So, if like me you have been triggered during this crisis, know that it’s perfectly normal and understandable given our history with trauma. Understanding that the abuse of power in the hands of our abuser was reflected in the steps that this crisis brought, will at least help you make sense of your reactions and emotional responses over the past few months.  It is important that you mind yourself, your mental health and reach out for support to family or friends. I would urge you not to try to go it alone but talk to someone even if it is just the person on the other end of a confidential helpline.

By Paula Kavanagh

Episode 35 - J.P.O’Sullivan – Networks & Communications Manager & Ann Mara- Education Manager (Mercy Efforts for Child Protection Against Trafficking with the Hospitality Sector) MECPATHS

Trigger Warning' if you or someone you know has been affected by sexual abuse please remember the Dublin Rape Crisis Centre 24-hour Helpline is open 1800 77 8888

In today’s podcast we will be talking to J.P.O’Sullivan, Network & Communications Manager and Ann Mara, Education Manager for MECPATHS.

MECPATHS (Mercy Efforts for Child Protection Against Trafficking with the Hospitality Sector) is a social justice project that was established in 2013 as a response to the growing prevalence of Human Trafficking and the exploitation of people for profit, in Ireland.  Human trafficking is a growing activity and a major justice issue.

MECPATHS works in collaboration with private, statutory and non-statutory agencies such as An Garda Síochána and The Department of Justice & Equality to counter Human Trafficking. They deliver anti-trafficking training across the country for frontline professionals working in the areas of health, social work, law-enforcement and immigration.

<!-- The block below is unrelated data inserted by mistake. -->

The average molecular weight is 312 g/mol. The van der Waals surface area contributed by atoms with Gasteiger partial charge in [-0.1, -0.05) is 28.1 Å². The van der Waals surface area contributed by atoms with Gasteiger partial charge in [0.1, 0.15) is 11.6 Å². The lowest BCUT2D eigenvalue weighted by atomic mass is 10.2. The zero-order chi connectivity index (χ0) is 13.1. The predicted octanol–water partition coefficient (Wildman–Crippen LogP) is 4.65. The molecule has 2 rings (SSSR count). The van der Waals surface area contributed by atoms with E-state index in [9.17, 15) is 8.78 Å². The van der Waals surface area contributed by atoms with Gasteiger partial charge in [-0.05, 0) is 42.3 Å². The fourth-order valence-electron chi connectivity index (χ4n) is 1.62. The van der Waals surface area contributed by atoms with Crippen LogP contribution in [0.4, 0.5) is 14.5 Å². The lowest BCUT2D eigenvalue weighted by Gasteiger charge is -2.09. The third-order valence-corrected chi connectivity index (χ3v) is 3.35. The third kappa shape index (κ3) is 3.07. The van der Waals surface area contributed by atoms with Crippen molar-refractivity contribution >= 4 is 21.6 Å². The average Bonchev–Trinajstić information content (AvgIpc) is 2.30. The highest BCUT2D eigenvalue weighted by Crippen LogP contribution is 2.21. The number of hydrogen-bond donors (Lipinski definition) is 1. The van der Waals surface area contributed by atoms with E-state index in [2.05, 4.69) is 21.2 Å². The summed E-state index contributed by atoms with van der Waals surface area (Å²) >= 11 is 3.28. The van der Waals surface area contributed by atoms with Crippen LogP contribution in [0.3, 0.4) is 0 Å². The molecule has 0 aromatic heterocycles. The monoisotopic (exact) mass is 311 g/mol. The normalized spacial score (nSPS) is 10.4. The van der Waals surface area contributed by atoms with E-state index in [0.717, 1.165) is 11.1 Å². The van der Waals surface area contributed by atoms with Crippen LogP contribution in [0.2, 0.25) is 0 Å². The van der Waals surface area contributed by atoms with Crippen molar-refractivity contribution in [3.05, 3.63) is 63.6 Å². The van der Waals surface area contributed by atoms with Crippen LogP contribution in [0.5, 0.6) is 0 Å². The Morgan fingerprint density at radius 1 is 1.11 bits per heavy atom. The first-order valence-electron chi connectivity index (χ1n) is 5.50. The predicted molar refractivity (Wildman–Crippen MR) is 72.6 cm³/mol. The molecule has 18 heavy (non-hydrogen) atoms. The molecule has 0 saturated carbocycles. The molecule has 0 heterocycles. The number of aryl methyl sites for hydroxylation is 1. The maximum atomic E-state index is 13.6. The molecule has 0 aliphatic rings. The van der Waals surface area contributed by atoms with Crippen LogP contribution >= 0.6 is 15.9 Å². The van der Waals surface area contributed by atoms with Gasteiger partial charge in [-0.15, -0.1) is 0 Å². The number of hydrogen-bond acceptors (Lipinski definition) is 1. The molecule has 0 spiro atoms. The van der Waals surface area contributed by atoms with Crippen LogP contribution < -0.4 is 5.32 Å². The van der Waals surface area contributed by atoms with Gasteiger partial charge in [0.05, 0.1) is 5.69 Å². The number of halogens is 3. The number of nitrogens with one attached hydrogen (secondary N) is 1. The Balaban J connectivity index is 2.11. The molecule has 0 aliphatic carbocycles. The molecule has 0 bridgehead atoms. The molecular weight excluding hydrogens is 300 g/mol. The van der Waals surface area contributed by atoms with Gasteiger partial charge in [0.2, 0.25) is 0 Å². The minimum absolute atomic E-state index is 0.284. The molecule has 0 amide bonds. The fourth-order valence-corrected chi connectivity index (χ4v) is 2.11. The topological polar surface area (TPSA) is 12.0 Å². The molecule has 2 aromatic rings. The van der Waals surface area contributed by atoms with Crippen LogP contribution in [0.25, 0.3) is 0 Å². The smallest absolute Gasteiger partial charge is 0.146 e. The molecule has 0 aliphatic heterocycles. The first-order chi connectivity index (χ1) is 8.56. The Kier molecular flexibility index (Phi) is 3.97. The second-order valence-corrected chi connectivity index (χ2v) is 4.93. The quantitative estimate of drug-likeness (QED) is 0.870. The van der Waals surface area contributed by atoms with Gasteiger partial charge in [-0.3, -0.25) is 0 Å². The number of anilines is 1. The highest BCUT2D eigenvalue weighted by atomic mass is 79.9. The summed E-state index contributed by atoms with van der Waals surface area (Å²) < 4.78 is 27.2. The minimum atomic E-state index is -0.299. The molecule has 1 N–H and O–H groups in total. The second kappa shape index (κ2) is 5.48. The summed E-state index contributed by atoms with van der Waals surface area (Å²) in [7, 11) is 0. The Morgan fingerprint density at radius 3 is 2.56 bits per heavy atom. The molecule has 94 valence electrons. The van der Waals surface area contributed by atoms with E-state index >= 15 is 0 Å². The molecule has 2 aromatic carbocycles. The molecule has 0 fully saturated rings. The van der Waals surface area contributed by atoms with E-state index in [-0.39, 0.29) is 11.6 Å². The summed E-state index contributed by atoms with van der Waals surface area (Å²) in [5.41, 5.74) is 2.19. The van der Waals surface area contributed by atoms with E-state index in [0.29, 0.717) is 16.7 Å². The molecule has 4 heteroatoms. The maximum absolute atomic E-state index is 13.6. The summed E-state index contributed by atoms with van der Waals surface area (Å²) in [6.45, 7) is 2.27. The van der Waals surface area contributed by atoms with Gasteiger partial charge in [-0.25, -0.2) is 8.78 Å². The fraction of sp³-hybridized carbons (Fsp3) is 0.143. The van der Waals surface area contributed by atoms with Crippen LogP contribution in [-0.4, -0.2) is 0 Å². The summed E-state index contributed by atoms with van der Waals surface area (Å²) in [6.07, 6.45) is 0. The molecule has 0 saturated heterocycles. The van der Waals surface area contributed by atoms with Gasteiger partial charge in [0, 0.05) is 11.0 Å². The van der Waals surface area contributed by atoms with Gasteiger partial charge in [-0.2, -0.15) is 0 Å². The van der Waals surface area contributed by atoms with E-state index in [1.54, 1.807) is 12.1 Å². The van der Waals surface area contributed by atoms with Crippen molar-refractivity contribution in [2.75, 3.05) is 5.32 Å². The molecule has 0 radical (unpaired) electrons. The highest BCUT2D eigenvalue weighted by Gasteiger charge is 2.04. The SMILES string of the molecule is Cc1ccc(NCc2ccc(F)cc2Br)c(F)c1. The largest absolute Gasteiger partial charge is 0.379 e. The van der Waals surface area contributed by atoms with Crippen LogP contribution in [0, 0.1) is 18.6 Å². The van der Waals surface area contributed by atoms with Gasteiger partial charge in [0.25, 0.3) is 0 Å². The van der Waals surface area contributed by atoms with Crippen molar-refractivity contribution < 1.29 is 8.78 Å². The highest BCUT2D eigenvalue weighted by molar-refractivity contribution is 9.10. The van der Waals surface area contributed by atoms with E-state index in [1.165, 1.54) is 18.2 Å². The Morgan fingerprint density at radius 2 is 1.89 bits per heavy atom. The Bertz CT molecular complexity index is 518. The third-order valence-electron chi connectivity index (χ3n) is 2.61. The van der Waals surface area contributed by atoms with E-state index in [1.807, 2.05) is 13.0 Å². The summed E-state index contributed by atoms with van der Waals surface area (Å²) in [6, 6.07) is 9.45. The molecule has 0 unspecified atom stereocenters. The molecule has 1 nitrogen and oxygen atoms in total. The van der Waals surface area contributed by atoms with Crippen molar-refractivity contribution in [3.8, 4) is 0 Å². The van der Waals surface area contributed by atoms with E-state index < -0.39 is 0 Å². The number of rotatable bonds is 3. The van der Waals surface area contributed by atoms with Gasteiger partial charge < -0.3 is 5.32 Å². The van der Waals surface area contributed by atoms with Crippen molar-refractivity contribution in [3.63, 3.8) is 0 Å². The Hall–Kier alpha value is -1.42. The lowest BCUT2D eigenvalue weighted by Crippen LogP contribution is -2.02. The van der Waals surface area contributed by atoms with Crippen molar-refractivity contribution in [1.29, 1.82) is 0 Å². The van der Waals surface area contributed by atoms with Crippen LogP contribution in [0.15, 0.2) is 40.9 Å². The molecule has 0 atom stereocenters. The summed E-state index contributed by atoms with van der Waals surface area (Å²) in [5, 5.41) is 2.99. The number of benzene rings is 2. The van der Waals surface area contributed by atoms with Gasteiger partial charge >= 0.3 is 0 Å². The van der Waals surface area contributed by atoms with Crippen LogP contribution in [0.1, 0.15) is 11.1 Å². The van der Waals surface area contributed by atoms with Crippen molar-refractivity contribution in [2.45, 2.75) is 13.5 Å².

Between 2009 and 2016, 512 victims of trafficking were identified, in Ireland. 334 of these victims were trafficked for sexual exploitation: 71% were female and 28% were children. The majority of these children were Irish. The Gardaí and those working to support victims believe these figures represent only the very tip of the iceberg of this hidden criminal activity.

It is vital that we all understand exactly what human trafficking is. We need to recognise that human trafficking is happening right here in Ireland and If we ever hope to save those trafficked, there are a number of things that need to happen urgently:

  1. To support victims that come forward or are rescued, specialist training is required for a dedicated person/s in all frontline areas (social workers, nurses, doctors, teachers, service industry staff, etc) in order to understand the complex needs of those individuals.
  2. We all need to understand what signs to look out for and who to report to, even if we only have suspicions or a gut feeling about a possible trafficked person/s.
  3. If you see something, do something!

Take Care

Joyce, June & Paula  

If you suspect a case of Child Trafficking:
In an emergency, always call 999/112 
To report any suspicions, contact your Local Garda Station
To report anonymously, call The Garda Confidential Hotline 1800 666 111 or email

Wise Man - Guided Meditation by June Kavanagh

In this meditation you will go on a journey to meet a wise man that imparts some of his life lessons.

Meditation can be described as a way of focusing your mind on a thought, mantra, or activity and is often used to achieve a mentally clear and emotionally clam states. For us meditation is a way to relax and can be a powerful tool to connect you with your inner peace.